To be fair, though, you don’t have to suspend your disbelief any more than you do with most of the Marvel movies, and maybe that’s what Warner Brothers is going for here. They certainly haven’t learned that lesson with their feature films, which drag our heroes down into the mud and remind us that they’re just as dirty and corruptible as the rest of us, but these two animated movies exist in a world where superheroes are FUN and where you can have good and evil without darkness and tragedy. This is like if the Justice League cartoon that started in 2001 and Super Friends had a baby. That baby could watch Batman Unlimited without getting messed up and having nightmares. It’s totally kid-friendly, but it’s not strictly for kids. These movies are for anyone who’s into DC superheroes. The plots aren’t contrived and stupid; you have to pay attention to what’s going on to follow them. Kids will enjoy the non-stop action, but adult superhero fans will enjoy seeing their heroes unravel mysteries and the fun of seeing the characters interact with each other. Nightwing, for instance, finds The Flash to be exasperating, but he still likes him. There’s just enough substance to the characters to satisfy older fans without boring younger ones. No existential crisis here, thank you.

Visually, the films are solid, and occasionally they’re stunning. In a big departure, Gotham City is no longer the noir city of yesterday, and is now a bright, technological city of neon. It’s the Neo-Tokyo of Akira on crack. They borrow heavily from anime sensibilities with speed lines and impossible gravity, but retain the distinct Warner Brothers style that a lot of us have grown up with. Similarly, the voice acting is spot-on. Batman sounds like Kevin Conroy, the actor who has voiced the character more than anyone else, but it’s actually a voice actor named Roger Craig Smith. The Joker sounds just like Mark Hamill, but it’s not him. It’s an actor named Troy Baker. I feel like great attention was paid to make these movies accessible to both adults who have spent years with these characters, as well as a new audience of children. In fact, the highest compliment I can give these films is that they passed “the kid test.” I watched them with my daughter and she loved them both. In fact, after we finished Monster Mayhem, she immediately began to draw Joker. MISSION ACCOMPLISHED! I’ve watched three DTV Warner Brothers Animation films so far this year (these and Scooby-Doo and KISS: Rock and Roll Mystery), and have come away a fan of them all.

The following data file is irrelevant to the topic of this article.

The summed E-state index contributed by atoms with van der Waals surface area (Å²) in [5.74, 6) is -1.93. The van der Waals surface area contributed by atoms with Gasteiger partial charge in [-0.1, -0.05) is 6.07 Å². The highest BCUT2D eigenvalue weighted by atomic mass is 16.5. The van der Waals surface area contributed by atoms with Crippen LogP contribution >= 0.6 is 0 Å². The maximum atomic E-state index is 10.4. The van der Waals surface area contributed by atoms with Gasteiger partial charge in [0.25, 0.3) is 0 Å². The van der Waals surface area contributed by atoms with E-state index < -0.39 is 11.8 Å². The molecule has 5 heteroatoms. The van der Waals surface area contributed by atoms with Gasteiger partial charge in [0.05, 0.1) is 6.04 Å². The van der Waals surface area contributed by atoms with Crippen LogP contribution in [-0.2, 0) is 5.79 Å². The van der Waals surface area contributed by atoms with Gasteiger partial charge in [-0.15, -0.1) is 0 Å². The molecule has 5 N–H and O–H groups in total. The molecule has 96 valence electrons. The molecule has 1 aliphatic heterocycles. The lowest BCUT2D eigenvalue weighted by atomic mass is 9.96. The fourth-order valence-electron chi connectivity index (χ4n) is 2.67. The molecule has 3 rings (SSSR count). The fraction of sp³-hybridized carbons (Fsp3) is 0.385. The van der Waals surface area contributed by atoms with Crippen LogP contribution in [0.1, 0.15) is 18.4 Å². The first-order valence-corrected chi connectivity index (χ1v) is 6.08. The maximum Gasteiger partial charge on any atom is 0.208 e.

Even the special features on the DVDs are fun. Animal Instincts provides us with an overview of the character of The Penguin and describes who he is and why he does what he does. It’s accompanied by comic book panels of the character throughout his entire 70+ year existence. The goal, it seems, is to make kids want to read comic books. And in a twist that I wasn’t expecting at all, one of the talking heads speaking about The Penguin is A KID. GASP! He’s the son of Supernatural producer Adam Glass, and he’s identified as “Aidan Glass: Very, Very Big Batman Fan.” How cool is that? Good on you, Warner Brothers. The DVDs also contain about 45 minutes each of animated DC cartoon shorts that apparently aired on YouTube. They’re a mixed bag, but I especially like the ones about a Batman in feudal Japan.

Now in the interest of full disclosure, I’m bragging pretty hard on these movies, but they’re not perfect. At around 80 minutes, they still feel a little long and repetitive. Really, they feel like TV animation, and it makes me wonder if that was the original intention with them. The animation is really nice, but it’s not feature quality. Still, I’m thankful that this isn’t a CGI project (though some CGI is used), and it retains the familiarity of line-art that lends itself to superhero storytelling. While I love all the different suits Batman has for different occasions (like Iron Man), my cynical side suspects they’re here to sell toys. I have to remind myself that it’s okay to sell toys, because toys are cool and Batman toys are even cooler. The plots, which I’ve mentioned having to pay attention to in order to follow, are miles above standard children’s television storylines, but are still not mind-blowing. These are not game-changing Batman movies; they’re fun distractions to take you away from reality and deposit you into a brightly-colored world of larger-than-life personalities. You know, like comic books.
In researching these movies, I ended up reading quite a few user reviews (almost always a mistake), and most of them looked something like this: “Stupid movie! Batman is supposed to be DARK and GRITTY! What is WB thinking with this stupid crap for kids? No one wants this!” Well, I want this, because I want kids--including my own--to be able to see the same things that I loved about these heroes when I was a kid. Batman, more than most comic book heroes, is open to many different interpretations; he can exist in multiple visions of Gotham City. He can be a noir detective, a warrior in the shadows, and a man driven beyond sanity by his own demons. But he can also be a Knight of Justice who cooperates with fellow heroes to beat the bad guys. He can have cool gadgets and different suits for different missions. He can have awesome vehicles and a social life outside the costume. For too long, Batman has been the tortured martyr. We’ve had the deconstructed Batman (and will have him for years to come, it appears), but I’ve really missed this particular take; I’ve missed the status quo that ended so many years ago. Without a status quo, these characters simply aren’t sustainable. If the superhero kids in their 30s and 40s insist on dragging Batman into their adulthood and don’t leave anything for younger generations, what will be left for those kids? The answer is “not much.” With these two films, the FUN Batman is back, watching over Gotham City, and this time he gets by with a little help from his friends. Welcome back, Batman! You have no idea how much I’ve missed you.